Facebook is reportedly looking to get in to the music business, but it's not gunning for Spotify.
The New York Times reports that rather than joining the crowded streaming landscape, Facebook has its sights set on music videos, a territory dominated for years by YouTube. The social-networking giant has held licensing talks in recent weeks with major recording labels to insert music videos directly into users' feeds, the newspaper reports, citing anonymous sources described as being briefed on the talks.
Facebook is proposing revenue-sharing deals that would be more lucrative than YouTube's and has also promised to do a better job of preventing unauthorized videos from appearing on the site, sources told the Times.
The talks, first reported by The Information in June, are described as still being in the early stage but suggest that Facebook is looking to ramp up its competition with YouTube, the Web's de facto home for video. With 1.4 billion monthly users, Facebook would appear to be the best platform to mount an assault on YouTube, which claims more than 1 billion monthly users.
The report differs from an earlier story by music business news site Music Ally that held that Facebook was planning to develop a music-streaming service that would compete directly with Spotify, Rdio and newcomer Apple Music. But Facebook denied the report, telling various news outlets that it had "no plans to go into music streaming."
Following on Facebook's success with Instagram and WhatsApp, the talks with record labels would be the latest effort by the company to expand beyond its core social network into a one-stop destination for sharing and consuming content such as photos and videos.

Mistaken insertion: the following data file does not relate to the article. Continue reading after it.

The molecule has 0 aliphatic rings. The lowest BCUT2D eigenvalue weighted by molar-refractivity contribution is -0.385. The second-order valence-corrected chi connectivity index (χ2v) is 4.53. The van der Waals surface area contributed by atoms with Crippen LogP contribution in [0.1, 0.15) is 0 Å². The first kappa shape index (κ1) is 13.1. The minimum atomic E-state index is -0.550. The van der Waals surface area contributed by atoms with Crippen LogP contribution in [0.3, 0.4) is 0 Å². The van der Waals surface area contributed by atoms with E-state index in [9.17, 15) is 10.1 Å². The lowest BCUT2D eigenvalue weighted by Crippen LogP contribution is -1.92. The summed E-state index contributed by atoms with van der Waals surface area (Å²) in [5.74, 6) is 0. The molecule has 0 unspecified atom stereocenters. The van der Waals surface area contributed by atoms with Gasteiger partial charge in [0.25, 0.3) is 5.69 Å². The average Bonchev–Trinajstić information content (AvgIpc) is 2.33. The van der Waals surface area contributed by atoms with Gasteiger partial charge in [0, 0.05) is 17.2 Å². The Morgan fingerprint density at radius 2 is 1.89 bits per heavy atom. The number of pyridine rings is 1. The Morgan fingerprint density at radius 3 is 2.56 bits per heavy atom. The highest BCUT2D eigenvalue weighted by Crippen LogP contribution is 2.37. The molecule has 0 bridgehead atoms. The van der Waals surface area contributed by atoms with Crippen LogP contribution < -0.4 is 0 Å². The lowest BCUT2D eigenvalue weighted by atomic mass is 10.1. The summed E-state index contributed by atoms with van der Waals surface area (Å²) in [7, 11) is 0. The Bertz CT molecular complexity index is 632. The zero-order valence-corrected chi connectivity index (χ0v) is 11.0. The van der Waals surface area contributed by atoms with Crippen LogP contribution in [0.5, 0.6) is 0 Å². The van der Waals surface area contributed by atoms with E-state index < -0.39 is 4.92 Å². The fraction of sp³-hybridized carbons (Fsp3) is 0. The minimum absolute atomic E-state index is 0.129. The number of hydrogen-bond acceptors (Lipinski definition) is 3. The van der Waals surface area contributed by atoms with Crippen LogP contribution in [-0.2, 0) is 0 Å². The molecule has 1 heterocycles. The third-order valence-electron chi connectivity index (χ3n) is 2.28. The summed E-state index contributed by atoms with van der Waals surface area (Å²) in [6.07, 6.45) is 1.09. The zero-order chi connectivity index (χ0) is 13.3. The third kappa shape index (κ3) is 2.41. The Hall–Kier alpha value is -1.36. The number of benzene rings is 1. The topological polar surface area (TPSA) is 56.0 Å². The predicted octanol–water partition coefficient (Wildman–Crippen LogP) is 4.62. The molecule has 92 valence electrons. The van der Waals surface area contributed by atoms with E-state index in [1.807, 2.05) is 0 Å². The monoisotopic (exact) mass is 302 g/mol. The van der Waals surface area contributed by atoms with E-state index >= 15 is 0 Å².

The social network has made its video ambitions quite clear.
"Video is a big opportunity for us," Facebook COO Sheryl Sandberg said during an April earnings call with analysts.
During the same call, Facebook CEO Mark Zuckerberg proudly declared that Facebook was serving up 4 billion video views daily, an increase of about 30 percent since January, when 3 billion videos were viewed daily on the site. More than 75 percent of those views were by people using mobile devices.
The trend has drawn in advertisers as large as movie makers, fast food chains and consumer electronics chains to small-and-medium sized businesses, 1 million of which Facebook said have created videos and bought ads on the service.
That interest seems to be paying off for Facebook. Of Facebook's $3.32 billion in revenue derived from advertising for its first quarter, ended March 31, the company said that 73 percent came from ads shown on mobile devices. That figure was 59 percent a year ago.
Facebook did not respond to a request for comment.